Robyn: So affordable, so adorable. It’s just not the case anymore that you have to make a $3,000 investment to get a business card. So don’t worry about your business name. In fact, use your own name. Robyn Logan Coaching. If you haven’t worked that out, don’t worry about it. Put your name there, put your phone number, and just get those cards out there. So that’s #1 on how to get your first client.
2) Build a Website
Andrea: Number two, just like what you said, Robyn, about getting business cards being so accessible and cheap, it’s now really easy to get a website. In the amount of time it takes for you to finish listening to this episode of Coach Street, you can go ahead and set up a basic site on WordPress using blog technology.
You simply describe yourself, describe three main benefits that your coaching would bring, and set up a little form for people to be able to say, “Hey, Robyn, I’d like to find out more about coaching with you.” Bam! Website. A great way to get new clients.
Robyn: Totally. And this is potentially the topic for another entire episode. A lot of people get very significant about their websites. Some people spend a lot more time and money than is really necessary. I would go the path exactly like I just suggested with the business cards. You just want four pages. About Me, My Coaching, My Philosophy, Contact Me. Four things, that’s it. That’s all you need to start with.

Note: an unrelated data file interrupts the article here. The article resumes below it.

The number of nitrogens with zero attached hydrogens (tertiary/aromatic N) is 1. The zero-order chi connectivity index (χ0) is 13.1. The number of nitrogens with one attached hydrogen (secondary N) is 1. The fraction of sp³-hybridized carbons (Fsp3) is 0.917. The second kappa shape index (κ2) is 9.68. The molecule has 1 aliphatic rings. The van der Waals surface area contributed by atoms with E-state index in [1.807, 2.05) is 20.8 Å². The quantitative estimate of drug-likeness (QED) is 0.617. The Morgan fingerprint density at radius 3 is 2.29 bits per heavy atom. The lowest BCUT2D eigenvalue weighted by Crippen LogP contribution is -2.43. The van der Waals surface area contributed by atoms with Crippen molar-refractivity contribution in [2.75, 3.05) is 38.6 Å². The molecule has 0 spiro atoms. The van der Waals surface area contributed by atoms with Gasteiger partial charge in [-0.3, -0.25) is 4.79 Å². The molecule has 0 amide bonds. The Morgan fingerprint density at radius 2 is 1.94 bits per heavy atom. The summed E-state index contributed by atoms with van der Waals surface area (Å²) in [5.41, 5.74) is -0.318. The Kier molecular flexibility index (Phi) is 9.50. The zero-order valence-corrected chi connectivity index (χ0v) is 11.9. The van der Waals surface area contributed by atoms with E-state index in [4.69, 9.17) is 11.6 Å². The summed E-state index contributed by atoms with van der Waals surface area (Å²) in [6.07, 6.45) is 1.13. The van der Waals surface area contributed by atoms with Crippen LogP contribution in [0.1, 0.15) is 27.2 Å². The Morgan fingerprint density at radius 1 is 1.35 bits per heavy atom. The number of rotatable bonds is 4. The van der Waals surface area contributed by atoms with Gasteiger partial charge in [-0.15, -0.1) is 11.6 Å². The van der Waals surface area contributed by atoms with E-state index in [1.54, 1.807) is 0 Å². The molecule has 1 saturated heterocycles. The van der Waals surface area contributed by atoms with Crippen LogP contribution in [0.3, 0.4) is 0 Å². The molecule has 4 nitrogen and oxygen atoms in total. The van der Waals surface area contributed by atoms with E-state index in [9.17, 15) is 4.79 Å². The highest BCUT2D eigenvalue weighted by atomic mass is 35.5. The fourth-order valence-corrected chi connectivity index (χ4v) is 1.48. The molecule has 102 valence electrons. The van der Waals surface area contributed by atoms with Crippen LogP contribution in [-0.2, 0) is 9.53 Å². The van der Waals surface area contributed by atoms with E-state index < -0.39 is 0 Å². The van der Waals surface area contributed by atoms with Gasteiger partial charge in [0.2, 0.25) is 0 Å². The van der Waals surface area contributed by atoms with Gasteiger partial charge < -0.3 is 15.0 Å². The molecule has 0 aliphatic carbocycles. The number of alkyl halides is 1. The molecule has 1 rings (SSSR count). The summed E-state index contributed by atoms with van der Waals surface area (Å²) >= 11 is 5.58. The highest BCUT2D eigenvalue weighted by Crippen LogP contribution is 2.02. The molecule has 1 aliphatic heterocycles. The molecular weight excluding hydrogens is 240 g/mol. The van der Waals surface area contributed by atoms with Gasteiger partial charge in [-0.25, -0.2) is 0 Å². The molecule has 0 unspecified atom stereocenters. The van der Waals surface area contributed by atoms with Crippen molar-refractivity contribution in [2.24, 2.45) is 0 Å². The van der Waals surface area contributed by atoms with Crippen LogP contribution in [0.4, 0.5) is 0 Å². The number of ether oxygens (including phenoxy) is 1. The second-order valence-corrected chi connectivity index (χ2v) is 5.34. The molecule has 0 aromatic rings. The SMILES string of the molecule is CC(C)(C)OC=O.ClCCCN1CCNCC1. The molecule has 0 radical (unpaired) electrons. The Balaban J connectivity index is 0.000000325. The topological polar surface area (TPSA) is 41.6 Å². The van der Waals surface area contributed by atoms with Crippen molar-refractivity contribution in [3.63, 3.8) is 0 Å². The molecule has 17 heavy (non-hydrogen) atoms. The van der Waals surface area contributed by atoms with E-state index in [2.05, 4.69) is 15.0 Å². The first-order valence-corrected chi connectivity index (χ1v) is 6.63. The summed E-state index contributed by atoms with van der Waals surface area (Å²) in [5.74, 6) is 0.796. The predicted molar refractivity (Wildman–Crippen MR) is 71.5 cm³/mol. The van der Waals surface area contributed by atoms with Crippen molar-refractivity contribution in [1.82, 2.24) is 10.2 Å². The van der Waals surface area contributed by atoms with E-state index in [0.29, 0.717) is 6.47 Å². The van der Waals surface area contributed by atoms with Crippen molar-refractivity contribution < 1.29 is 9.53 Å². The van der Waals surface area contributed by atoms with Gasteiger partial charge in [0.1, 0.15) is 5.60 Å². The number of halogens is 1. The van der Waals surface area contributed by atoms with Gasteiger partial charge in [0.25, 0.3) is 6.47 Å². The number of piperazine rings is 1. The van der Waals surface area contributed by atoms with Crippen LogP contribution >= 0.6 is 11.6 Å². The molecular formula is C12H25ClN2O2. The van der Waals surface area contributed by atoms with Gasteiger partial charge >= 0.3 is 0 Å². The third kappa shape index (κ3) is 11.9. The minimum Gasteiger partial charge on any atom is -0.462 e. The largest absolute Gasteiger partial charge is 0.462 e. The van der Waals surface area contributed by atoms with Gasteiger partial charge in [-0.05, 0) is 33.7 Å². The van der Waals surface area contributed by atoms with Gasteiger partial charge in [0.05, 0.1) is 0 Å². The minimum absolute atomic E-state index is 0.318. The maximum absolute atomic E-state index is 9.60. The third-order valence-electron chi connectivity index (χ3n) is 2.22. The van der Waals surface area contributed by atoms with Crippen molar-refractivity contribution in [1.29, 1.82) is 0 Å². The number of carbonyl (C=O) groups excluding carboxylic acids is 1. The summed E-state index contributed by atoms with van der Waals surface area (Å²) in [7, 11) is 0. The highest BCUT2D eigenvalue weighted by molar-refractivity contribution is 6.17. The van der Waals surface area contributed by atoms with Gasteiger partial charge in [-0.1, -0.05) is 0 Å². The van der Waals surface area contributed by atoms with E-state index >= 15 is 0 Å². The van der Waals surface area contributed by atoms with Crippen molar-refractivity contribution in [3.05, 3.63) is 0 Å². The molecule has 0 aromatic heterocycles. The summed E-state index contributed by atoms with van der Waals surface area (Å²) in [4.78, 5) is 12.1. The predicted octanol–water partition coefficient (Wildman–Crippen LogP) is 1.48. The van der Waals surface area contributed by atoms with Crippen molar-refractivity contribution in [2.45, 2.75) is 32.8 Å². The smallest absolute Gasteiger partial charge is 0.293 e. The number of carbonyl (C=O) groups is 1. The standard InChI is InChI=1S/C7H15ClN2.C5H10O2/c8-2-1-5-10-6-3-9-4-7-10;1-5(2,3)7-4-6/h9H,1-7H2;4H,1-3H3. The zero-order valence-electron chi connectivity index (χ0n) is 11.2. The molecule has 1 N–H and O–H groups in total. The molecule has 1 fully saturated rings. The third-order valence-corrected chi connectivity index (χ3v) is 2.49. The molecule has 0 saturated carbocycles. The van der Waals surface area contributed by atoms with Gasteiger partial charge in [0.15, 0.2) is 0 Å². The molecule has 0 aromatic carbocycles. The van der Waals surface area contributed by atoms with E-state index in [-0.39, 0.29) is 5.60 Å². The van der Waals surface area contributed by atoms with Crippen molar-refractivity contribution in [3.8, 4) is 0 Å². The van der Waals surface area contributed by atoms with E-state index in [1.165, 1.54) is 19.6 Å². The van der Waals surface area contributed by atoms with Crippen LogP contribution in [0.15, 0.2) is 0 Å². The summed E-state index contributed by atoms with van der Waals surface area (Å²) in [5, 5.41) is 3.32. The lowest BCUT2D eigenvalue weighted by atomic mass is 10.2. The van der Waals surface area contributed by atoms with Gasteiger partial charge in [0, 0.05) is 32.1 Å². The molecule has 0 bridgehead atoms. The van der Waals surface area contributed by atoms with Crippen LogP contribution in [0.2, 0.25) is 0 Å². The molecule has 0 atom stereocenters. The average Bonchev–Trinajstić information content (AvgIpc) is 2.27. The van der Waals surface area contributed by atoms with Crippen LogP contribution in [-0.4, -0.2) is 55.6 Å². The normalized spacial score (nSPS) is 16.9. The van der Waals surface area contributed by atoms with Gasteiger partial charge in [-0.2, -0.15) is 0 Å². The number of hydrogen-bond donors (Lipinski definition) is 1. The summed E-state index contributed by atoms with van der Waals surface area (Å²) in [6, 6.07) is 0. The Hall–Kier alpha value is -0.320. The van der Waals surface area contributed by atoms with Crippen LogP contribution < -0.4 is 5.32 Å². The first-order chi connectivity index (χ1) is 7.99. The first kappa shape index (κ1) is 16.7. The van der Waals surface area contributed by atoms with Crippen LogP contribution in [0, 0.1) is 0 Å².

You know what? I’m going to put a link at the end of this episode in the transcript for a couple of places that I know you can get websites for $300 to $400. Perfectly fine. In fact, there’s no reason to even do it yourself. Just get that baby up, put the URL on the new business card, and that’s step #2 on how to get your first client.
Andrea: You know, it’s one of those things that people think it has to be really hard. You can take three days to get this done or you can take three years. For those of you who are listening, how many of you will cop to the fact that sometimes you push the finish line out farther than it needs to be when actually as Robyn outlined, it can be done within a week and away you go?